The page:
Materials and Methods
After obtaining institutional ethics committee approval, written informed consent was obtained from eight adults scheduled to undergo general anesthesia for lower-limb orthopedic procedures expected to last more than 4 h. We chose procedures associated with a low level of surgical stimulation (e.g. , fixation of calcaneal fractures). Patients were excluded if they had active respiratory disease, any cardiovascular disease (including hypertension), and any neurologic disease or recent head injury.
Subjects received 1–2 mg of midazolam intravenously before induction of general anesthesia with thiopentone (4–5 mg/kg). The trachea was intubated after paralysis with vecuronium, and the lungs were ventilated with a mixture of air and oxygen (fraction of inspired oxygen, 0.3–0.4).
Sevoflurane and propofol were compared in a nonblinded, randomized, crossover fashion. The study was performed twice in each subject: once with maintenance of anesthesia by infusion of propofol (140 μg · kg−1· min−1) and once with maintenance by inhalation of sevoflurane (1.0–1.1% end-tidal concentration). The order of the two anesthetic agents was randomized. A minimum of 30–60 min elapsed between commencing the anesthetic maintenance agent and commencing autoregulation testing. When crossing over from one agent to the other, a minimum of 30 min was allowed for anesthetic equilibration.
An infusion of remifentanil was commenced with induction and continued throughout the study (0.125–0.5 μg · kg−1· min−1). Remifentanil was used to provide a rapidly variable level of opioid activity to control arterial blood pressure in the face of any variation in surgical stimulation. The dose of remifentanil was titrated to achieve a baseline blood pressure before each autoregulation test. The infusion rate was then kept constant during each test.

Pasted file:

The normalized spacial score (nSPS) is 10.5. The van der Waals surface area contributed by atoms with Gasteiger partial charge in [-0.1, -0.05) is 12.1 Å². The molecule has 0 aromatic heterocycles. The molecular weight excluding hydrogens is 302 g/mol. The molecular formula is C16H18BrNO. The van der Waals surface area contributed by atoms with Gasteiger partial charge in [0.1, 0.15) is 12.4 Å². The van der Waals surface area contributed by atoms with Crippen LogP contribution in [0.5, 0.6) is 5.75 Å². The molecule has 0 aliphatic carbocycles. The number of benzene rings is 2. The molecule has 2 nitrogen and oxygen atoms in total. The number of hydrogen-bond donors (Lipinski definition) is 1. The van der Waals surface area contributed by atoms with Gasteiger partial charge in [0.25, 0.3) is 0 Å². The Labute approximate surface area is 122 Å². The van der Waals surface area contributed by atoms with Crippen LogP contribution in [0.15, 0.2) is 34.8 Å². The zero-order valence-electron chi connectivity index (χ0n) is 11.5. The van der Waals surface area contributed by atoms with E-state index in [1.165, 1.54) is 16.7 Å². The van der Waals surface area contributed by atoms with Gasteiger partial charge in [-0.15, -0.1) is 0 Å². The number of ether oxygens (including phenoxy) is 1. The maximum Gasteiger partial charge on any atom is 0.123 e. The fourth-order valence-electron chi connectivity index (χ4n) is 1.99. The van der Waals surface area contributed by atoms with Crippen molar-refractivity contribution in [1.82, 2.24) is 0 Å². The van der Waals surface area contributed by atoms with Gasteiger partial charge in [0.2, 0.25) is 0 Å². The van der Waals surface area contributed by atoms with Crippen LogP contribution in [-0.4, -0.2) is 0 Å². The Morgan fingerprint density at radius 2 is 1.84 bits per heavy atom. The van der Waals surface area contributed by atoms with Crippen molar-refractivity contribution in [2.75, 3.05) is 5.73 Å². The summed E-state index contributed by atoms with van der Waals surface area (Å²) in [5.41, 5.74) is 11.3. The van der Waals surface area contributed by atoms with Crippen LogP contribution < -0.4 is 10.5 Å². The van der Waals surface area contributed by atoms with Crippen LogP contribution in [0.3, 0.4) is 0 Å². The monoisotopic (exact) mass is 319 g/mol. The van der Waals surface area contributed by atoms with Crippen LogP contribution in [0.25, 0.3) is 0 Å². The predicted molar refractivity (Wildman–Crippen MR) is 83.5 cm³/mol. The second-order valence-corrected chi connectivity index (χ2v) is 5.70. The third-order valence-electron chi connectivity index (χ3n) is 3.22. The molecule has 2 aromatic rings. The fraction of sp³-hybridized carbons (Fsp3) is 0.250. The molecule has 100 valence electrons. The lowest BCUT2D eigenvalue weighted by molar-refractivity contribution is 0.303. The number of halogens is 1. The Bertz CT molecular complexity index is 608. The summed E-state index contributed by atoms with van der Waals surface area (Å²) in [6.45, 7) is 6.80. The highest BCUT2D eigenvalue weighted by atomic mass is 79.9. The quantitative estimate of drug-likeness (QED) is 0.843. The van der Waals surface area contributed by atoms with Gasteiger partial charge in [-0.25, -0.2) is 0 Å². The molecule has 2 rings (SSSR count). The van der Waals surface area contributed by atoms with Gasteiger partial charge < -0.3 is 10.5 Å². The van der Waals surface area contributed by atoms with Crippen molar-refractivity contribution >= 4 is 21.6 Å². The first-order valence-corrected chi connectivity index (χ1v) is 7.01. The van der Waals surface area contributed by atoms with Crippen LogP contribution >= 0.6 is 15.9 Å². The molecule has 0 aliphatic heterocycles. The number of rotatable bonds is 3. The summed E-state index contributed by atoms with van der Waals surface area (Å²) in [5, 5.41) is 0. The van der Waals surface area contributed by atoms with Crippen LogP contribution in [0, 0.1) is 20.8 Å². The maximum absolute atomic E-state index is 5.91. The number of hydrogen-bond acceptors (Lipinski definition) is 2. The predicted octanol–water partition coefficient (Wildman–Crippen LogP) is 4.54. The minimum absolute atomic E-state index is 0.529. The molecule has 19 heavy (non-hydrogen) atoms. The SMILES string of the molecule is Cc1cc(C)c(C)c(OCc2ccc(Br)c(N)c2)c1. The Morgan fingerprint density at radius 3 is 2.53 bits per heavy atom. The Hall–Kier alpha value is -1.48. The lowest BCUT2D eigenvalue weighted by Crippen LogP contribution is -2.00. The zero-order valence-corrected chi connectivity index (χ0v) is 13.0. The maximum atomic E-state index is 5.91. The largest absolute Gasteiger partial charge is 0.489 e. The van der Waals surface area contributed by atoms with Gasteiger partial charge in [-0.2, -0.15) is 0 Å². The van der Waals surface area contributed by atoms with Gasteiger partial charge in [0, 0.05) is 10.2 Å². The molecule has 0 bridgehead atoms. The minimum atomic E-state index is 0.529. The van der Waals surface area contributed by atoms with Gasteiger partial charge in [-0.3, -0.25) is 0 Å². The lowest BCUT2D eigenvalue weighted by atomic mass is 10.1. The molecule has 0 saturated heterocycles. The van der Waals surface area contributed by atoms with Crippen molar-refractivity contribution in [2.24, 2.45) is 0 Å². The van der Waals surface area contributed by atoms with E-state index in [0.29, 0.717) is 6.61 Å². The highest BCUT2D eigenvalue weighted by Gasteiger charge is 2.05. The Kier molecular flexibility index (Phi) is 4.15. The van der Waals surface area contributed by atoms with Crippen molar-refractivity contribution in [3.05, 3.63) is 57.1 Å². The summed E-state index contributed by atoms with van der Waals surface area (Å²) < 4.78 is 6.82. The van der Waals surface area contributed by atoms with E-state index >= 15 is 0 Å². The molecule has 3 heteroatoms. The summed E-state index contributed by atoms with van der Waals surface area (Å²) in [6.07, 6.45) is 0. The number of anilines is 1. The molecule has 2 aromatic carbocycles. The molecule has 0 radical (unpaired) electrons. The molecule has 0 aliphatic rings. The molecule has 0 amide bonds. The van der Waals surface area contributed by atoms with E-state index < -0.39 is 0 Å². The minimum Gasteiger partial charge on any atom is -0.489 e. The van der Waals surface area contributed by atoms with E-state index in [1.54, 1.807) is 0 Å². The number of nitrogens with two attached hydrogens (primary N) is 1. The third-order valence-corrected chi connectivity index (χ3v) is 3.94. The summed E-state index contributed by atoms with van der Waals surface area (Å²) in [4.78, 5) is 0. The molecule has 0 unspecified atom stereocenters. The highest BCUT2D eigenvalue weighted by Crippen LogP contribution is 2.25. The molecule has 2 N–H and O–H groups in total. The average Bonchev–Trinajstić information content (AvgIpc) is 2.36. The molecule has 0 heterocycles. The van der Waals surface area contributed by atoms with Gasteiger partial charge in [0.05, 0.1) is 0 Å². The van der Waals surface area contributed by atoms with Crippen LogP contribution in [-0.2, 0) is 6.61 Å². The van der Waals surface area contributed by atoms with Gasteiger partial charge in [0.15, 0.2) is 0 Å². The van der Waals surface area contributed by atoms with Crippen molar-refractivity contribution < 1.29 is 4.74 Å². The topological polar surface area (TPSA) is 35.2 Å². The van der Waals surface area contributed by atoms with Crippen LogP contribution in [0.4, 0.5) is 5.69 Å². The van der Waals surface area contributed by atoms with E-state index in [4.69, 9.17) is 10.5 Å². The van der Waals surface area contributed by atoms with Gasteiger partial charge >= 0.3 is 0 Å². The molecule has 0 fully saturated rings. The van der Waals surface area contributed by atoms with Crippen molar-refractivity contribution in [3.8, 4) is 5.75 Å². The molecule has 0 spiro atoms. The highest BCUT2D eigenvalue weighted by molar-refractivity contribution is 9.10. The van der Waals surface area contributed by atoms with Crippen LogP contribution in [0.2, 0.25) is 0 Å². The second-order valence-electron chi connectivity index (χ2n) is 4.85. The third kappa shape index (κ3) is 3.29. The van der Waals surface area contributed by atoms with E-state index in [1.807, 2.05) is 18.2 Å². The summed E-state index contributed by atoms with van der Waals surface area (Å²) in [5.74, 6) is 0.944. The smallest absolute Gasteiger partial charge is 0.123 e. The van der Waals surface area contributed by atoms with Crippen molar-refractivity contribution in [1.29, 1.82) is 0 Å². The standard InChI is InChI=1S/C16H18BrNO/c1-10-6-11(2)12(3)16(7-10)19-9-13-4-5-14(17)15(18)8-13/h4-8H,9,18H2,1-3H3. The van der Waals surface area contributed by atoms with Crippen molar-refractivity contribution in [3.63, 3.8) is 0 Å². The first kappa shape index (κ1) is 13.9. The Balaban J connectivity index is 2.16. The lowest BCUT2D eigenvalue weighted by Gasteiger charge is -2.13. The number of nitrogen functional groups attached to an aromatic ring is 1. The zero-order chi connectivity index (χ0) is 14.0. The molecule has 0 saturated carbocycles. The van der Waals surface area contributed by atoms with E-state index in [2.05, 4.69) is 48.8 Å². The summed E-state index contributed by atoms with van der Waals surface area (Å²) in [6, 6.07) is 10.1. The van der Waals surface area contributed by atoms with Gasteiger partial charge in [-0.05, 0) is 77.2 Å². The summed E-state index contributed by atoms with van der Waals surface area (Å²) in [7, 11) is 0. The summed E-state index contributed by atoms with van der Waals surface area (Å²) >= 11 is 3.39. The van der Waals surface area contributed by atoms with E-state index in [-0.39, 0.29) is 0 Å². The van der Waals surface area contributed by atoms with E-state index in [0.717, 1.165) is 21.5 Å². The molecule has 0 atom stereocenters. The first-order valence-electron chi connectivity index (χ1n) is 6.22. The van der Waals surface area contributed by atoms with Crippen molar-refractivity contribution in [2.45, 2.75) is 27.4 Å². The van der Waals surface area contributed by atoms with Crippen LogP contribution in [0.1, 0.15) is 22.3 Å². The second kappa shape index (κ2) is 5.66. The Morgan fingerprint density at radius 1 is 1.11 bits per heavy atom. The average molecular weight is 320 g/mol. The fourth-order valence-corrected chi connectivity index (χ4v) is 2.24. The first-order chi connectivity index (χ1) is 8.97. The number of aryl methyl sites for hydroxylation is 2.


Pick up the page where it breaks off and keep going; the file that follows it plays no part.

After induction of anesthesia, a 20-gauge catheter was inserted into a radial artery for pressure monitoring and arterial blood sampling. Transcranial Doppler (TCD) probes were adjusted to obtain signals from the middle cerebral arteries bilaterally and were held in constant position by a frame. 8During autoregulation testing, mean arterial pressure (MAP) and middle cerebral artery flow velocity (Vmca) were continuously recorded and saved for later analysis. Temperature was monitored by an esophageal temperature probe. Hematocrit and blood gasses were measured with an automated blood gas analyzer (Novo Stat II, Waltham, MA). The study began after commencement of surgery and during steady state conditions as indicated by a stable cerebral blood flow velocity.
Cerebral Autoregulation Testing
Cerebral autoregulation was tested in the following manner. MAP was adjusted to between 75 and 80 mmHg by titration of the remifentanil infusion. An infusion of phenylephrine was then commenced and titrated to increase the MAP to 100 mmHg over a period of 2–5 min. From the recorded data, Vmca at mean arterial pressures of 80 and 100 mmHg were noted. Vmca data from the two sides were averaged. From these data, the autoregulation index (ARI) was calculated according to a previously published formula. 5§An ARI of 1.0 indicates no change in Vmca despite the increase in MAP. (Occasionally, Vmca decreases and ARI may exceed 1.) An ARI of zero indicates totally pressure-passive cerebral blood flow, i.e. , absent autoregulation with Vmca increasing in direct proportion to MAP. Autoregulation was considered to be significantly impaired when the ARI was 0.4 or less.